“Explicitly Sacrificing Most Priorities of the Left” to Get Republicans to Play Nice
A sociologist muses on who should get thrown under the bus to appeal to the GOP—but refuses to go all in
On Sunday night, Princeton Professor of Sociology Patrick Sharkey tweeted out a political theory that earned him rightful scorn—even though he was just saying the quiet part out loud.
“Possibly unpopular opinion: finding a way to create a new coalition to uphold American democracy, even if it means explicitly sacrificing most priorities of the left and advancing a few key goals of the right, should be the primary focus of elected officials from @potus on down,” Sharkey said in a since-deleted post.
The logical question of what priorities would be sacrificed followed—trans rights? climate? police reform?—but Sharkey refused to address the issue, turning instead to inane off-topic digressions and asking critics what they’d suggest.
I pushed Sharkey on the priorities point last night on Twitter and via email today, but received no clear answer. Rather, the sociology professor dissembled and claimed that he had phrased the point poorly.
“My working assumption is that if we continue on this path, progressives are sacrificing all priorities by default,” he told me this morning. “I should have phrased the question in reverse: What are the absolute central priorities that progressives must insist on if they were to go about trying to create a pro-democracy coalition that includes Republicans?”
Sharkey told me that because of the nature of the Democratic majority at the federal level progressive priorities are stalled out anyway, so the focus needs to be on making sure that Republicans coming into office share pro-democracy views.
“The idea, which I realize may not be the best one and might not work, would be to try to create a pro-democracy coalition with some Republicans rather than cede ground to the anti-democracy Republicans,” Sharkey said.
Assuming such Republicans are the Liz Cheney-Adam Kinzinger types then the policies that are going to be jettisoned are nearly every position to the left of the Tea Party. Trans rights, and even gay rights, will cease to be protected. Abortion and privacy rights are out the door. Climate action, even the woefully insufficient steps taken by the current administration, is going to be deprioritized.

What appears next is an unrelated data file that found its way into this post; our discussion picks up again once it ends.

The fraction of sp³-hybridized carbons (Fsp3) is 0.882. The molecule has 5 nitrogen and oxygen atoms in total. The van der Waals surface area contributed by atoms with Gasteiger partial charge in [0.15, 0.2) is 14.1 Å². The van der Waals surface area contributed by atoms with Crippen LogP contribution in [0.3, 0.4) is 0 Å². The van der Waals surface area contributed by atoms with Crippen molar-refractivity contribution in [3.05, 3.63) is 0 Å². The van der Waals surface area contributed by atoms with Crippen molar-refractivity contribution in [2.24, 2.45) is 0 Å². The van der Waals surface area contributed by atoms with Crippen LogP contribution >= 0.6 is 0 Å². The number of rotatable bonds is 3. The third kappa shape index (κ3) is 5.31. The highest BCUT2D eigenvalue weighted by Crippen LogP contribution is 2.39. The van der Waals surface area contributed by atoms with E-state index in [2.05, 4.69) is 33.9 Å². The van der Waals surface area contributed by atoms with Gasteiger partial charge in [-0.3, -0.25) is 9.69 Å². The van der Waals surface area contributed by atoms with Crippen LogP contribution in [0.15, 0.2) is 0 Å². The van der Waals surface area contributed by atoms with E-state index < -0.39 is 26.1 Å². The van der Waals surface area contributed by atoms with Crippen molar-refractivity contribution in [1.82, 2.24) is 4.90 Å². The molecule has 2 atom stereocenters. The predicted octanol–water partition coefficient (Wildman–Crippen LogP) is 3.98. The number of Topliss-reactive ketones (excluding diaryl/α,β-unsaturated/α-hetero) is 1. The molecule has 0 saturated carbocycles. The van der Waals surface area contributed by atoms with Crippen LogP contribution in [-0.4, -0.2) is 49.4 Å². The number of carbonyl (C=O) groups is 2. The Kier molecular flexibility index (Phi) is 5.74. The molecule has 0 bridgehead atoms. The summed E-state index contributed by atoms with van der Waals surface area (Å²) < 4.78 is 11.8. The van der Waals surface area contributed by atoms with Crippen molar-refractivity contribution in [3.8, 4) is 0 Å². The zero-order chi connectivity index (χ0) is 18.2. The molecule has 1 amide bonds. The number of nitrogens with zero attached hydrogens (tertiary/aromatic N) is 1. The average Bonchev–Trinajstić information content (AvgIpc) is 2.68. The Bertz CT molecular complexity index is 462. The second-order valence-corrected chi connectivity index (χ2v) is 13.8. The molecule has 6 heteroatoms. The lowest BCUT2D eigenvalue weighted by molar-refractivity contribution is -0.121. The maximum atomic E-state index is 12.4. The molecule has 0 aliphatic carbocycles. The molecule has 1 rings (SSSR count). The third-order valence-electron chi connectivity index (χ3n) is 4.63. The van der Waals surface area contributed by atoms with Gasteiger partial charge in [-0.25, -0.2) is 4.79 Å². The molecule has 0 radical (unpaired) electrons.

This isn’t hard to figure out, nor is the posture Sharkey is taking particularly new or interesting—it’s more or less been Democratic Party orthodoxy for decades. The triangulation of the Bill Clinton era was explicitly about absorbing “sane” Republican voters; Barack Obama believed that he could change minds across the aisle by virtue of his charm and rhetoric; Joe Biden told voters just two years ago that without Trump the fever would break.
None of this has happened, none of this will ever happen. It’s useless to attempt to reach across the aisle to a group of right-wing lunatics because one or two of them reject the insurrectionist politics of the modern GOP while agreeing with everything else the party stands for.
But it’s largely an abstract debate anyway—no one of any note pushing this kind of reconciliation with the Cheney-Kinzinger types is willing to name the priorities that would need to be sacrificed in order to build such a coalition.
Speaking of right-wing entryism, tomorrow at 1pm EST I’ll be talking about conservative pundit Tulsi Gabbard, a former Democratic congresswoman, on my show. Al Jazeera’s Sana Saaeed will join me for the conversation, only on Callin.
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